In this blog article, Beth Abbott from our Conveyancing team demystifies the term ‘Caveat Emptor’, the principles of which are key when buying or selling a new home. What does Caveat Emptor mean? Put simply, Caveat Emptor is a Latin term...
Football Club's Training Facility Receives High Court Blessing
Planning decisions often involve a delicate balancing exercise between the benefit that a development will bring and the harm that it will cause. That was certainly so in one case in which the High Court gave its blessing to a football club’s plans for a state-of-the art training facility and academy.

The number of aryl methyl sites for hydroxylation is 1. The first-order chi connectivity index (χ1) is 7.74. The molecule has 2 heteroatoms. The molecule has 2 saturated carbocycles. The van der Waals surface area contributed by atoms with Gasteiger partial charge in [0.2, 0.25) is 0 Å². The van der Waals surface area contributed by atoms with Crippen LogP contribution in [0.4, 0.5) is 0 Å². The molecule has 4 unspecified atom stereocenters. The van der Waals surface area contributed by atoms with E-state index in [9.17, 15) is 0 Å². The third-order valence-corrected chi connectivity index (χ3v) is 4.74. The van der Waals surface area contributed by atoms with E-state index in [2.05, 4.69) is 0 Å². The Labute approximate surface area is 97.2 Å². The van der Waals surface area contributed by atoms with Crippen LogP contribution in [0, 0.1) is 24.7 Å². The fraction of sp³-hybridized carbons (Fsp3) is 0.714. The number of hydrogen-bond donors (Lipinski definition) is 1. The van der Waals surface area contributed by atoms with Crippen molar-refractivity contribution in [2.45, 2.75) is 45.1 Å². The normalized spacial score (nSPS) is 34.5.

Construction of the two-storey facility would involve major land-levelling works and the import of 180 cubic metres of infill. The 60-acre site chosen was classified as Metropolitan Open Land and the club’s proposals had encountered stiff opposition from local people who were concerned at the loss of public recreational space. The local authority granted planning consent on the basis of an officer’s report that cited the compelling need for the facility and a lack of alternative brownfield sites.
In dismissing a campaigner’s judicial review challenge to that decision, the Court rejected claims that the council’s planning committee had been materially misled by the officer’s report. The impact of floodlighting, noise and the reduction in public access to the land had all been properly taken into account.